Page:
The Sad Story Of The Maine Fishing Boat Sunk By A Torpedo
Do you know the sad tale of the Snoopy?
According to The Fishermen’s Voice, the Snoopy was a wooden scallop dragger whose home port was Portland, Maine. In May of 1965, while dragging for scallops off the coast of North Carolina, she was sunk by a German torpedo.
Here’s the part where you think we are confused about the dates. We aren’t. The tragic incident did happen in 1965, just about twenty years after the conclusion of World War II. Sadly, during any major conflict, unexploded ordnance is often left behind by the combatants. Landmines, bombs, buckets of bullets, cannon shells… And, torpedoes. That particular spot off the United States coast was referred to as “torpedo alley”, as it was a common hunting ground for German subs during both world wars.
One night, just after 9 PM, the crew of the Snoopy, one of about 40 scallop vessels in the area that night, pulled in their nets. Looking at the catch, they noticed something that did not belong: a German G7e torpedo!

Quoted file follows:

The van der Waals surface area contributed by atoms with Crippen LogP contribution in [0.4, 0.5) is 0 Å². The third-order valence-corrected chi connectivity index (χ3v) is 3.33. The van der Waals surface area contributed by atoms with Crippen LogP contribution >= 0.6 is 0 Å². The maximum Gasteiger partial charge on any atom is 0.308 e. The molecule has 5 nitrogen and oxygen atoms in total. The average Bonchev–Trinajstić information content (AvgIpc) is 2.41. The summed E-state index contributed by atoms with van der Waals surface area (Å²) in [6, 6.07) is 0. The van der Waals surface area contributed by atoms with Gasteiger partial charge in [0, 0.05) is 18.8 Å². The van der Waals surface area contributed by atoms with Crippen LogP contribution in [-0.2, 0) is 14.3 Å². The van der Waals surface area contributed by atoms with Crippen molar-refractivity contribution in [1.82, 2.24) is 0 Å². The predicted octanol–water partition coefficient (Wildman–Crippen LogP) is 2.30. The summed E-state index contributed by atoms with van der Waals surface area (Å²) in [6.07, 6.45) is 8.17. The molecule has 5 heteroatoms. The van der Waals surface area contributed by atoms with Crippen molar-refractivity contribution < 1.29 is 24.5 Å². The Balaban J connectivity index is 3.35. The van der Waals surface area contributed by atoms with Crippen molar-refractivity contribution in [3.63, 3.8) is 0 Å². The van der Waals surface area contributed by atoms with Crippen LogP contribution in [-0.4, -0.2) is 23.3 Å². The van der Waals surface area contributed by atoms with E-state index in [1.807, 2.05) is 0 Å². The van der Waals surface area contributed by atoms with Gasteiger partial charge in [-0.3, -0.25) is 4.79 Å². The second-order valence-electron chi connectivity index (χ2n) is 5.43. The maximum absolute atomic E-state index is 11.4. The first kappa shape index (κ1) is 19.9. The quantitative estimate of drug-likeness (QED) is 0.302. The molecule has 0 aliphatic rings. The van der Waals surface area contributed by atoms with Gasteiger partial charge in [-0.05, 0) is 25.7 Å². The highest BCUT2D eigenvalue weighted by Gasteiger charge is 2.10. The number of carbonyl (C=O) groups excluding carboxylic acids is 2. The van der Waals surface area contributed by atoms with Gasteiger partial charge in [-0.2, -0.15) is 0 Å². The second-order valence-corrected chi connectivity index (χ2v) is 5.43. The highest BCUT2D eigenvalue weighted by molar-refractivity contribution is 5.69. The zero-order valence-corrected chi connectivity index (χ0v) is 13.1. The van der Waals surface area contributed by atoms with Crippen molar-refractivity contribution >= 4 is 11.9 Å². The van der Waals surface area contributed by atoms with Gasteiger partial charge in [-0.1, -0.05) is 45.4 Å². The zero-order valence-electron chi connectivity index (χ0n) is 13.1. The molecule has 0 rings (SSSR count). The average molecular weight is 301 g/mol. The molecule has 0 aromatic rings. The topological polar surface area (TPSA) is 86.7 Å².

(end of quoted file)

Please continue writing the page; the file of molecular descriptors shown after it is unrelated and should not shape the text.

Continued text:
The weapon was massive. That particular type of torpedo was over 20 feet long and it weighed in at over 3,500 pounds. Despite the potential danger of bringing an unexploded torpedo aboard, the crew made the decision not to just cut it loose. They feared that some other fishing crew would discover it and that it would explode, injuring or killing many people. y did not want to just cut it free over concerns someone else would find it and be sunk by it. They made several attempts at bringing the torpedo aboard. On the third try, a swell hit the boat, causing it to roll. When it did, the torpedo struck the railing and exploded. The ship was completely destroyed in the blast.
Killed in the explosion were Captain Doody, Donald Williams, Francis Blastow, Daniel Broy and Raymond Hanson and Bertram Norton, whose body was recovered. Surprisingly, there were four survivors of the sinking. The survivors were mate Peter Leavitt, ship’s cook Harold Martin, and deckhands Richard Lindahl & Leland French.
In 2016, NOAA proposed making those offshore wrecks, some of which date back to the Civil War, a marine sanctuary.